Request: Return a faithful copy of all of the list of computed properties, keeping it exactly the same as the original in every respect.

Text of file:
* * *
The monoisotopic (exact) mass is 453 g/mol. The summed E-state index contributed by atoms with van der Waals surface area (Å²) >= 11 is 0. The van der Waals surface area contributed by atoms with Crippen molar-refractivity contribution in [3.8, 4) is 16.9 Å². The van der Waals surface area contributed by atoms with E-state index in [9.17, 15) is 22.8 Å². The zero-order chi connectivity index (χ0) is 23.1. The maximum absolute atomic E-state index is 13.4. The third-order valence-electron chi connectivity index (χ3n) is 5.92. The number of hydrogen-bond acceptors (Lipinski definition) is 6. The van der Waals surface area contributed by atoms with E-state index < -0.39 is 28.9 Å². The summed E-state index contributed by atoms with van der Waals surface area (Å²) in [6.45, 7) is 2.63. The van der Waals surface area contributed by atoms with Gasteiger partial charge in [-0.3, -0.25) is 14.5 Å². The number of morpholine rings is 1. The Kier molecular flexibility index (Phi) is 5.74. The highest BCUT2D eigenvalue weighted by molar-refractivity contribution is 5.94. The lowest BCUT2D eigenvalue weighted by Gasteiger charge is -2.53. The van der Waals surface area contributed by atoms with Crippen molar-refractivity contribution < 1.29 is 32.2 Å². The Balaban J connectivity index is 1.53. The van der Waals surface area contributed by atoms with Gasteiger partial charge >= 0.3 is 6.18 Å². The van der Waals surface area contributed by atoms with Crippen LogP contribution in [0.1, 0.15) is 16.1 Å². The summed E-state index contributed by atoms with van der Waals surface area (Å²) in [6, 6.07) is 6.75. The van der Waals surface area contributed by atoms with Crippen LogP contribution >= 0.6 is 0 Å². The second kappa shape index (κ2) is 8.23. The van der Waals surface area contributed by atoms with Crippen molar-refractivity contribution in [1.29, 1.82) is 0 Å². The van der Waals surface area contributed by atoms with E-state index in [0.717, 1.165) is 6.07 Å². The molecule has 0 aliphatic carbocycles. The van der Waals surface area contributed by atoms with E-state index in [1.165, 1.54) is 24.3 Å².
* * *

The monoisotopic (exact) mass is 453 g/mol. The summed E-state index contributed by atoms with van der Waals surface area (Å²) >= 11 is 0. The van der Waals surface area contributed by atoms with Crippen molar-refractivity contribution in [3.8, 4) is 16.9 Å². The van der Waals surface area contributed by atoms with E-state index in [9.17, 15) is 22.8 Å². The zero-order chi connectivity index (χ0) is 23.1. The maximum absolute atomic E-state index is 13.4. The third-order valence-electron chi connectivity index (χ3n) is 5.92. The number of hydrogen-bond acceptors (Lipinski definition) is 6. The van der Waals surface area contributed by atoms with E-state index < -0.39 is 28.9 Å². The summed E-state index contributed by atoms with van der Waals surface area (Å²) in [6.45, 7) is 2.63. The van der Waals surface area contributed by atoms with Gasteiger partial charge in [-0.3, -0.25) is 14.5 Å². The number of morpholine rings is 1. The Kier molecular flexibility index (Phi) is 5.74. The highest BCUT2D eigenvalue weighted by molar-refractivity contribution is 5.94. The lowest BCUT2D eigenvalue weighted by Gasteiger charge is -2.53. The van der Waals surface area contributed by atoms with Crippen molar-refractivity contribution < 1.29 is 32.2 Å². The Balaban J connectivity index is 1.53. The van der Waals surface area contributed by atoms with Gasteiger partial charge >= 0.3 is 6.18 Å². The van der Waals surface area contributed by atoms with Crippen LogP contribution in [0.1, 0.15) is 16.1 Å². The summed E-state index contributed by atoms with van der Waals surface area (Å²) in [6, 6.07) is 6.75. The van der Waals surface area contributed by atoms with Crippen LogP contribution >= 0.6 is 0 Å². The second kappa shape index (κ2) is 8.23. The van der Waals surface area contributed by atoms with Crippen molar-refractivity contribution in [1.29, 1.82) is 0 Å². The van der Waals surface area contributed by atoms with E-state index in [0.717, 1.165) is 6.07 Å². The molecule has 0 aliphatic carbocycles. The van der Waals surface area contributed by atoms with E-state index in [1.165, 1.54) is 24.3 Å².